Important Terms from A to Z
Biogas is a renewable energy carrier formed during the decomposition of biomass by microorganisms. This process, called fermentation, takes place in biogas plants under exclusion of light and oxygen. This energy store can be obtained both from energy crops such as corn and grain, and from organic residues and waste materials such as manure, sewage sludge, food waste, and slaughterhouse waste. By using organic residues and waste, no competition for food production is created.
Biogas production is a natural process whereby microorganisms convert the carbohydrates, proteins and fats contained in organic substances into the main products methane (CH4) and carbon dioxide. A prerequisite for this conversion is the absence of oxygen (anaerobic conditions). Following this process, the biogas contains about 50% methane, which is why it is also called biomethane. The quantity and methane content obtained from a ton of biomass may vary depending on the composition of the substrate. After being cleaned at a gas-processing plant, the biogas – like natural gas – is composed almost entirely of methane and can be used to produce electrical energy, or as bio-CNG (compressed natural gas) to fuel vehicles. The higher the methane content of the end product, the more energy-rich the biogas. After further processing, biomethane can also be fed into the natural gas grid, through which it is forwarded to various points of consumption.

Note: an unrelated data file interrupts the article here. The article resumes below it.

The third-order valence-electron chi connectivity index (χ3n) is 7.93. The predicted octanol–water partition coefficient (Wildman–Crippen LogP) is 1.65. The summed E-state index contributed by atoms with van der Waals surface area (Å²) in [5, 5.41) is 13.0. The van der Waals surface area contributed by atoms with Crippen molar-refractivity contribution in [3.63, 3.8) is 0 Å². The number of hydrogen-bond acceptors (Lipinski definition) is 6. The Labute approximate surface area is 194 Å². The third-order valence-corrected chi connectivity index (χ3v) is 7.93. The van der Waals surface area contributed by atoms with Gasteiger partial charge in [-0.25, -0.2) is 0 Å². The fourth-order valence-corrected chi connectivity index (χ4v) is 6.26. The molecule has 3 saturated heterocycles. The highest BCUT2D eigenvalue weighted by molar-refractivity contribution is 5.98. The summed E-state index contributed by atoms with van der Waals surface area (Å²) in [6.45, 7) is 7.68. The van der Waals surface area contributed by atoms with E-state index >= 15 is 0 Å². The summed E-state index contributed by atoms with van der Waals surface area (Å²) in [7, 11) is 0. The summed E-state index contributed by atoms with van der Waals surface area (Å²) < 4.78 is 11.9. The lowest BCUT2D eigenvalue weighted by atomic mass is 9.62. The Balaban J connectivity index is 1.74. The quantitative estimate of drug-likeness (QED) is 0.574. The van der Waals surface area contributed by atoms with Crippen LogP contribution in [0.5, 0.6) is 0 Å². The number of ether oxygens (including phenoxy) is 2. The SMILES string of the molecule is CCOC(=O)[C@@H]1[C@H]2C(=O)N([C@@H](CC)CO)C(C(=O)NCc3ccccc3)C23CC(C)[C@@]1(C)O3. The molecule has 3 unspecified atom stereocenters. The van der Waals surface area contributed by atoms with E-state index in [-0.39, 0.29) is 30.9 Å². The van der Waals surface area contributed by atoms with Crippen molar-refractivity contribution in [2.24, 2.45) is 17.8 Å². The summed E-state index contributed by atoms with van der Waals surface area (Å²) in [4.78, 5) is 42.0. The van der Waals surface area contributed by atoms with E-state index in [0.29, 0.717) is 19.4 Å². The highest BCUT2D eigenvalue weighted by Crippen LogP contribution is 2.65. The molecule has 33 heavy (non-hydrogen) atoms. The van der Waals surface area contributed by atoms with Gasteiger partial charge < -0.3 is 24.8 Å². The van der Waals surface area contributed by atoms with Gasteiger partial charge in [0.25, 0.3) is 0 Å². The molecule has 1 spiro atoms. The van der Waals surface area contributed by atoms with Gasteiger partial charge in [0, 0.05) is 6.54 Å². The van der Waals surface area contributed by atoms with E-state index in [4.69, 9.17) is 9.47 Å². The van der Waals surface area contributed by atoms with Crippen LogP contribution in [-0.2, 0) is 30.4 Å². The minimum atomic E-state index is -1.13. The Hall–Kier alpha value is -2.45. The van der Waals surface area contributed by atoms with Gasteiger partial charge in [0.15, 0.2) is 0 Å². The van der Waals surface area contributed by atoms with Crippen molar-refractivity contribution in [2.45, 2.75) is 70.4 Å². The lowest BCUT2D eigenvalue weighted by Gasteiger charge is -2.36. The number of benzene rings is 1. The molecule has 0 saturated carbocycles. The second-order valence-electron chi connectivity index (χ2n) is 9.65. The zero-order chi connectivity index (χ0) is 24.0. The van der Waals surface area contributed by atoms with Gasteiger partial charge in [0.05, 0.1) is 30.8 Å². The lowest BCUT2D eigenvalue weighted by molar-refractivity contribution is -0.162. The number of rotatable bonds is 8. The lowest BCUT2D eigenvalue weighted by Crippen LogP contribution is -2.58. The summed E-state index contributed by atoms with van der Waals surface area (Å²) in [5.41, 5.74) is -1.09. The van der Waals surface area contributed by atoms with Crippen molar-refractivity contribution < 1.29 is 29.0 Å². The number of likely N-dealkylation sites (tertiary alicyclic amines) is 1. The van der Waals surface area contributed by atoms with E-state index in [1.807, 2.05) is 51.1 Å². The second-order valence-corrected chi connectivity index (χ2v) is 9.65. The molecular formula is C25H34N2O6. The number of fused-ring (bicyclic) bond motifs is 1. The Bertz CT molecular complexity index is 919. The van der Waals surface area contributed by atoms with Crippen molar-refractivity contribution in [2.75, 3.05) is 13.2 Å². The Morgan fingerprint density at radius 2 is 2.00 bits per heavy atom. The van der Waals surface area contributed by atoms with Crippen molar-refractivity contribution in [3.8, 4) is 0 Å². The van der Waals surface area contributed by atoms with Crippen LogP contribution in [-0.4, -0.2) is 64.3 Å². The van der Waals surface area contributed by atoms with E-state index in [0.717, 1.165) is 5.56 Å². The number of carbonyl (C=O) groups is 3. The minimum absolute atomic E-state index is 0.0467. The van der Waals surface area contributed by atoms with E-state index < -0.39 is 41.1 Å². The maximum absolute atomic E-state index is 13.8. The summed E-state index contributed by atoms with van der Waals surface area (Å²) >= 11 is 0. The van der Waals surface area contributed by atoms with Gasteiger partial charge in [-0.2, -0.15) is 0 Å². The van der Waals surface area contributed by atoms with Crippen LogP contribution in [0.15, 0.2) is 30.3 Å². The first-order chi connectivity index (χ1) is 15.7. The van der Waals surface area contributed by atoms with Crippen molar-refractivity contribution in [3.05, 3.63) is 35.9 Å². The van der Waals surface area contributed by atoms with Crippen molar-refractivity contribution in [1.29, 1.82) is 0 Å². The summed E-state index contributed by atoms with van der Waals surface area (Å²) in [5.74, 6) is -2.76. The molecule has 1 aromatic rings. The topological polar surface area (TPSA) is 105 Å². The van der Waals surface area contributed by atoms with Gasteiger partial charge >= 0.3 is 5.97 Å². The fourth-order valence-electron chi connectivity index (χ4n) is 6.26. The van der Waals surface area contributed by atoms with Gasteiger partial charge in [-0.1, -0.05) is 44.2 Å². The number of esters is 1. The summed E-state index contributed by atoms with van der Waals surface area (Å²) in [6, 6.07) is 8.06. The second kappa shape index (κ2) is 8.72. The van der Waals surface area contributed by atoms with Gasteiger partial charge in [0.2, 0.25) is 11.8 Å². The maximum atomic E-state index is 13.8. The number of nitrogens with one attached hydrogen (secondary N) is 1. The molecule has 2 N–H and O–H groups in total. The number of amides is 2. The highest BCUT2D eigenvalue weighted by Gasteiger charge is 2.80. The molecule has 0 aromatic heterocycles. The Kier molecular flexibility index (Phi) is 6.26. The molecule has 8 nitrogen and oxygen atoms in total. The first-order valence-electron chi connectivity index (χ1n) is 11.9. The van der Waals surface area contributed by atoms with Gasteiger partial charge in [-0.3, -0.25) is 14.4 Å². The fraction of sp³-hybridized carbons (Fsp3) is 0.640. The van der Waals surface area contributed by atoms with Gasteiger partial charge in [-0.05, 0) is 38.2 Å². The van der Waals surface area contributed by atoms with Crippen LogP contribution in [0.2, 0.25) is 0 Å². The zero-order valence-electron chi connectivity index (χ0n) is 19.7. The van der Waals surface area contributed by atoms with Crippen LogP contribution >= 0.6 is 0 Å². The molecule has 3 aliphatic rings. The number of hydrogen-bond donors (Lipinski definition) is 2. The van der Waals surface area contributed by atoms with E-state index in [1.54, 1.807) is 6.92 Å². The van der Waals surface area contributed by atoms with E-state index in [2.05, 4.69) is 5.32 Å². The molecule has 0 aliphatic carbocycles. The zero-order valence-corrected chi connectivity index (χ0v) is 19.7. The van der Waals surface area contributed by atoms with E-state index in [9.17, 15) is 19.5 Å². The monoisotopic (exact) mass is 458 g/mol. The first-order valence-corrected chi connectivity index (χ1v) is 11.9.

The byproduct of biogas production is fermentation residue, also referred to as fermentation product. It occurs during the decomposition process and, besides water, also contains significant amounts of nitrogen, which can be easily absorbed by plants, as well as phosphorus, potassium, sulfur and trace elements. Due to its high nutrient content, it is usually used as an agricultural fertilizer. As with biogas, the nutritional composition of the fermentation residue depends on the substrates used.
Status: December 2015
All information subject to change. Errors and omissions excepted.